Picture of henodus

Weak limbs made walking on land difficult for Henodus.

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Fast Facts

Type:
Prehistoric
Diet:
Carnivore
Size:
Length, up to 3 ft (1 m)
Did you know?
Henodus, the only placodont known to have inhabited a non-marine environment, lived in a brackish, possibly freshwater, lagoon.
Relative:
Size relative to a 6-ft (2-m) man

Please add a "relative" entry to your dictionary.

Henodus was a three-foot-long (one-meter-long) marine reptile called a placodont that crushed bottom-dwelling shellfish with two upper teeth at the back of its beaklike snout. The snout was squared off just in front of the eyes, making the head unusually boxy. The ancient placodont looked like a flattened turtle, though its protective shell of bony plates was twice as wide as long and relatively flat.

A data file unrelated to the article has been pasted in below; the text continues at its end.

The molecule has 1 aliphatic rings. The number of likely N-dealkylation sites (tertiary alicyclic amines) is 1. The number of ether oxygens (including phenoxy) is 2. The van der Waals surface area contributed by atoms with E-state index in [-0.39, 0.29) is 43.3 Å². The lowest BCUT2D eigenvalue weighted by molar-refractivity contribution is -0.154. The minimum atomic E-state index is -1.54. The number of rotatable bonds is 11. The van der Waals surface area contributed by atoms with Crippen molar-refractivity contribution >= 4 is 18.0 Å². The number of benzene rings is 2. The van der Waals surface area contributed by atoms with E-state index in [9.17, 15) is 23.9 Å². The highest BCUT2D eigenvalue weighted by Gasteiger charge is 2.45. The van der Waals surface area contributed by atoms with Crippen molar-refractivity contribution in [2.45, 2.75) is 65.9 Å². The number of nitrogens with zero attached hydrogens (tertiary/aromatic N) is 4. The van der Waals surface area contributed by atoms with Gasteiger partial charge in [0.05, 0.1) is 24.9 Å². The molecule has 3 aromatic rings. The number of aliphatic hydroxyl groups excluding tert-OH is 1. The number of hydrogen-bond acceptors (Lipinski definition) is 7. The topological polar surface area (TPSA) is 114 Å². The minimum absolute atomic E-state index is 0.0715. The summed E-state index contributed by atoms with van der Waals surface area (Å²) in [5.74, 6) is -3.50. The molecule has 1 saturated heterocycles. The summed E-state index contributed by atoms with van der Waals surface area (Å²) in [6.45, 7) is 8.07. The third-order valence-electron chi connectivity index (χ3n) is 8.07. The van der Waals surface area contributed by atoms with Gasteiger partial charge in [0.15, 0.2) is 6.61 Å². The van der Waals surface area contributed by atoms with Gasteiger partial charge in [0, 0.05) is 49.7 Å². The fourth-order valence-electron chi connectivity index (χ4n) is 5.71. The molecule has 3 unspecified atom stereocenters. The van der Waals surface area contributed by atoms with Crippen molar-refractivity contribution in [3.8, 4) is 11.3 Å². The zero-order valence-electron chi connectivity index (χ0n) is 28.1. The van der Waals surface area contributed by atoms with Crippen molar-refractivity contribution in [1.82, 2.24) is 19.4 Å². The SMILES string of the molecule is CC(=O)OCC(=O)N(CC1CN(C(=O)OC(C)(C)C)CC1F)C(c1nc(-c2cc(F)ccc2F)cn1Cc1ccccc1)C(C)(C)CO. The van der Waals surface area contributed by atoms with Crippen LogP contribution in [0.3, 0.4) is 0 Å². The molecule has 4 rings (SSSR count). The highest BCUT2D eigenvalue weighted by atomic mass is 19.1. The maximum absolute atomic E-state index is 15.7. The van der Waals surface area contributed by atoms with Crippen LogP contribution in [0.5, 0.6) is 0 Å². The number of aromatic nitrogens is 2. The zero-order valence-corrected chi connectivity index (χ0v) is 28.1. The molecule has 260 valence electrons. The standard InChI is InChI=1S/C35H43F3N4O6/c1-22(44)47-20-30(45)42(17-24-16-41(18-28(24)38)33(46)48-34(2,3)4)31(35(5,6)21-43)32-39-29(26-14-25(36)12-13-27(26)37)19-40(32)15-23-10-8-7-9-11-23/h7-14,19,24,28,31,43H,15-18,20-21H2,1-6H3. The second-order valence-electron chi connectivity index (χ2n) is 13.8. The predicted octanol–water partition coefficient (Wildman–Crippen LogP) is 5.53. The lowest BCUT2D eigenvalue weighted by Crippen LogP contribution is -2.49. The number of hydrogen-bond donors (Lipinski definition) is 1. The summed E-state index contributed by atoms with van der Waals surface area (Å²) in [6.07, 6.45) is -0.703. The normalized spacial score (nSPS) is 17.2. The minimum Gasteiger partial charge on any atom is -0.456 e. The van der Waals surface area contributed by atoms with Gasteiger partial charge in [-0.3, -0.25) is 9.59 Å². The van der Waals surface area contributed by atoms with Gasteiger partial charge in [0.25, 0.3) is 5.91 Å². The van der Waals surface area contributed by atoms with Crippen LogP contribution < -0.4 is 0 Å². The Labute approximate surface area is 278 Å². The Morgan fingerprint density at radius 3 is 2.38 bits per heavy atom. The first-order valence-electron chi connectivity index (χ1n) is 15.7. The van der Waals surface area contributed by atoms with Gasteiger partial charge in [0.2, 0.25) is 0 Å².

Four paddle-like limbs and a short tail allowed Henodus to skulk along the floor of shallow, brackish lagoons in Europe during the late Triassic period, about 228 million to 200 million years ago. Its weak limbs likely made walking on land difficult; nevertheless Henodus was an air breather and probably amphibious—returning to the shore to rest, breed, and perhaps seek refuge from aquatic predators.

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